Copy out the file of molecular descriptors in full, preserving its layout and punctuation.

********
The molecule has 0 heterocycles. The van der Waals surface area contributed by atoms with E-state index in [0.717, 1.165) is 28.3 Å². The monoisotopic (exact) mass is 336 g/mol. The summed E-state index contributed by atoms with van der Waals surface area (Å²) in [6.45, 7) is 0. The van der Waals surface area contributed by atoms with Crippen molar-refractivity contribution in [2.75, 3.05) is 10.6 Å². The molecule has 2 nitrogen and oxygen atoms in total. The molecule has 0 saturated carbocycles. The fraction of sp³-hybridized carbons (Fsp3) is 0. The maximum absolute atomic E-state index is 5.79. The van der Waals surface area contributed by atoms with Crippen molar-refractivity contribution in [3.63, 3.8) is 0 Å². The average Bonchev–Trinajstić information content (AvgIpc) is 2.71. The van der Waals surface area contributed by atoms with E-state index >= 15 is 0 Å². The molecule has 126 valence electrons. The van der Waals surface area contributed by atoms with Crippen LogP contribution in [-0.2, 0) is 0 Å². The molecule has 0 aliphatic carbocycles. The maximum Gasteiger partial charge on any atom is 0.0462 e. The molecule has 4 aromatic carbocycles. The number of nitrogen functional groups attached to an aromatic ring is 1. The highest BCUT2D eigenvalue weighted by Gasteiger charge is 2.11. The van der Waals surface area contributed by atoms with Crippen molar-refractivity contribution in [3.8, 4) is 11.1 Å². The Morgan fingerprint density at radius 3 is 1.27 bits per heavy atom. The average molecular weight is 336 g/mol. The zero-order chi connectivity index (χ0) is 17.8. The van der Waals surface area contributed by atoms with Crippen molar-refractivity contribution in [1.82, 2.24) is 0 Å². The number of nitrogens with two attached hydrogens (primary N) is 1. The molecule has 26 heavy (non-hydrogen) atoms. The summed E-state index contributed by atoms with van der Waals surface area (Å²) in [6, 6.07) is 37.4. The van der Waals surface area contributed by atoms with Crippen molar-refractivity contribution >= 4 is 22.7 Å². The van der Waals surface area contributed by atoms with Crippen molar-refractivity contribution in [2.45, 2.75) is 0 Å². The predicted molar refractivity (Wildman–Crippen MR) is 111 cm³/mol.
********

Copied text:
The molecule has 0 heterocycles. The van der Waals surface area contributed by atoms with E-state index in [0.717, 1.165) is 28.3 Å². The monoisotopic (exact) mass is 336 g/mol. The summed E-state index contributed by atoms with van der Waals surface area (Å²) in [6.45, 7) is 0. The van der Waals surface area contributed by atoms with Crippen molar-refractivity contribution in [2.75, 3.05) is 10.6 Å². The molecule has 2 nitrogen and oxygen atoms in total. The molecule has 0 saturated carbocycles. The fraction of sp³-hybridized carbons (Fsp3) is 0. The maximum absolute atomic E-state index is 5.79. The van der Waals surface area contributed by atoms with Crippen molar-refractivity contribution in [3.63, 3.8) is 0 Å². The average Bonchev–Trinajstić information content (AvgIpc) is 2.71. The van der Waals surface area contributed by atoms with E-state index >= 15 is 0 Å². The molecule has 126 valence electrons. The van der Waals surface area contributed by atoms with Crippen LogP contribution in [-0.2, 0) is 0 Å². The molecule has 0 aliphatic carbocycles. The maximum Gasteiger partial charge on any atom is 0.0462 e. The molecule has 4 aromatic carbocycles. The number of nitrogen functional groups attached to an aromatic ring is 1. The highest BCUT2D eigenvalue weighted by Gasteiger charge is 2.11. The van der Waals surface area contributed by atoms with Crippen molar-refractivity contribution in [3.8, 4) is 11.1 Å². The Morgan fingerprint density at radius 3 is 1.27 bits per heavy atom. The average molecular weight is 336 g/mol. The zero-order chi connectivity index (χ0) is 17.8. The van der Waals surface area contributed by atoms with Crippen molar-refractivity contribution in [1.82, 2.24) is 0 Å². The number of nitrogens with two attached hydrogens (primary N) is 1. The molecule has 26 heavy (non-hydrogen) atoms. The summed E-state index contributed by atoms with van der Waals surface area (Å²) in [6, 6.07) is 37.4. The van der Waals surface area contributed by atoms with Crippen molar-refractivity contribution >= 4 is 22.7 Å². The van der Waals surface area contributed by atoms with Crippen molar-refractivity contribution in [2.45, 2.75) is 0 Å². The predicted molar refractivity (Wildman–Crippen MR) is 111 cm³/mol.